Promotion of fruit crops holds the key to diversification : The Tribune India

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Agriculture: Horticulture

Promotion of fruit crops holds the key to diversification

Fruit crops are sensitive to biotic and abiotic stresses, besides being highly perishable and vulnerable to market volatility. Thus, there is a need to implement crop insurance schemes. More estates and food parks/industrial units should be established and old orchards rejuvenated. The expansion of area should be aligned with the ‘one district one product’ scheme. Also, adequate infrastructure for treatment, packaging, cold storage and transport needs to be developed.

Promotion of fruit crops holds the key to diversification

THE most serious problem being faced by Punjab’s agriculture is the alarming depletion of groundwater at the rate of more than half a metre every year due to intensive farming based on the rice-wheat cropping system. - File photo



Baldev Singh Dhillon

THE most serious problem being faced by Punjab’s agriculture is the alarming depletion of groundwater at the rate of more than half a metre every year due to intensive farming based on the rice-wheat cropping system. From 1960-61 to 2022-23, the area under rice (a water-guzzling crop) in the state increased from 2.27 lakh to 31.68 lakh hectares (ha) and that under wheat from 14 lakh to 35.17 lakh ha. These crops replaced a large area under less water-requiring crops like pulses, groundnut, bajra, maize, cotton, rapeseed and mustard. Diversification towards fruit crops is one of the ways to arrest the slide. It will not only help conserve water but also increase farmers’ income and improve nutritional quality. However, fruit plants being perennials, the promotion of their cultivation needs a long-term strategy and action plan, unlike annuals.

Source: The Agricultural and Processed Food Products Export Development Authority (India exports fresh and processed fruits to about 165 countries)

Long-term strategy & action plan

Scion and rootstock improvement: The plant performance depends on the combined effect of the scion and the rootstock. The scion improvement has got attention, though less than that in field crops, while the rootstock has been practically neglected. For example, Jatti Khatti is being used as rootstocks for many citrus plants, especially kinnow mandarin, sweet orange, grapefruit, lime and lemon. Guava, pear and ber have only one rootstock and mango has no defined rootstock. Thus, the research on rootstock-scion identification/improvement needs to be intensified. The choice of the rootstock depends on the soil type and health, besides the effects of rootstock, like dwarfing rootstock, on the scion.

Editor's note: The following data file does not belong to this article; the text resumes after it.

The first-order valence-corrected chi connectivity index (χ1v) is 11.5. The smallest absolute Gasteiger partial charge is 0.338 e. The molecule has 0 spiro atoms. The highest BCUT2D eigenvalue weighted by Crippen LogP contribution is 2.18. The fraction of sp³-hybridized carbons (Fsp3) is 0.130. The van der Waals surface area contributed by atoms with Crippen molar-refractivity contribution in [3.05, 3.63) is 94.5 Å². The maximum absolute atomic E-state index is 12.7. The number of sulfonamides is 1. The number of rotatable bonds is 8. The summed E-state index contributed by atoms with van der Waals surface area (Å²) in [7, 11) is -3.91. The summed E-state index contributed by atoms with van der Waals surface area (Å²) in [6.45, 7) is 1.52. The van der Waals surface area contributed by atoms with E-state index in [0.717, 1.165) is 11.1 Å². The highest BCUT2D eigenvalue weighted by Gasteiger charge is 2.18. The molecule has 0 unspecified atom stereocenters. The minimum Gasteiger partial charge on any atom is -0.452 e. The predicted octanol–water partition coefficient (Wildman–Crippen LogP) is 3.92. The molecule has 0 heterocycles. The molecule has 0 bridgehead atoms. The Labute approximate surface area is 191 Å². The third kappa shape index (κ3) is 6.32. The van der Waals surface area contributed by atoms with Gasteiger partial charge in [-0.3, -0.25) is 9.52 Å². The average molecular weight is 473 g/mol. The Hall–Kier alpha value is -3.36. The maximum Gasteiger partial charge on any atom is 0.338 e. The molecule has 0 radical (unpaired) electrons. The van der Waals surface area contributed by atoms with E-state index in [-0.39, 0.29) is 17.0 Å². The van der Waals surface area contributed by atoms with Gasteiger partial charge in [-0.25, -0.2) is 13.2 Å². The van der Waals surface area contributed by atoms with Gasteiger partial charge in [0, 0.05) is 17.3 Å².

Mother plants and nursery: For quality nursery production, the establishment of mother plants under phytosanitary conditions is a must. Mother plants have been established in kinnow for bud wood only. These need to be set up for bud wood as well as rootstock in all important plants.

Public sector institutions must expand containerised nursery production under protected conditions to meet the demand in the state.

Diversity in kinnow and guava: Only one variety of kinnow was under cultivation since its introduction in the 20th century till 2013. In the case of guava, Allahabad Safeda and Sardar are commercially cultivated. Apparently, these crops have extreme genetic uniformity and are highly vulnerable to biotic and abiotic stresses. The nursery production of recently released varieties of kinnow (PAU Kinnow 1, W. Murcott, Daisy) and guava (Punjab apple guava, Punjab Kiran, Punjab Safeda, Shweta, Punjab Pink) should be enhanced for diversification in these crops. Of course, the long-term objective should be diversifying fruit production by bringing more area under crops like pear, mango, litchi, peach and plum.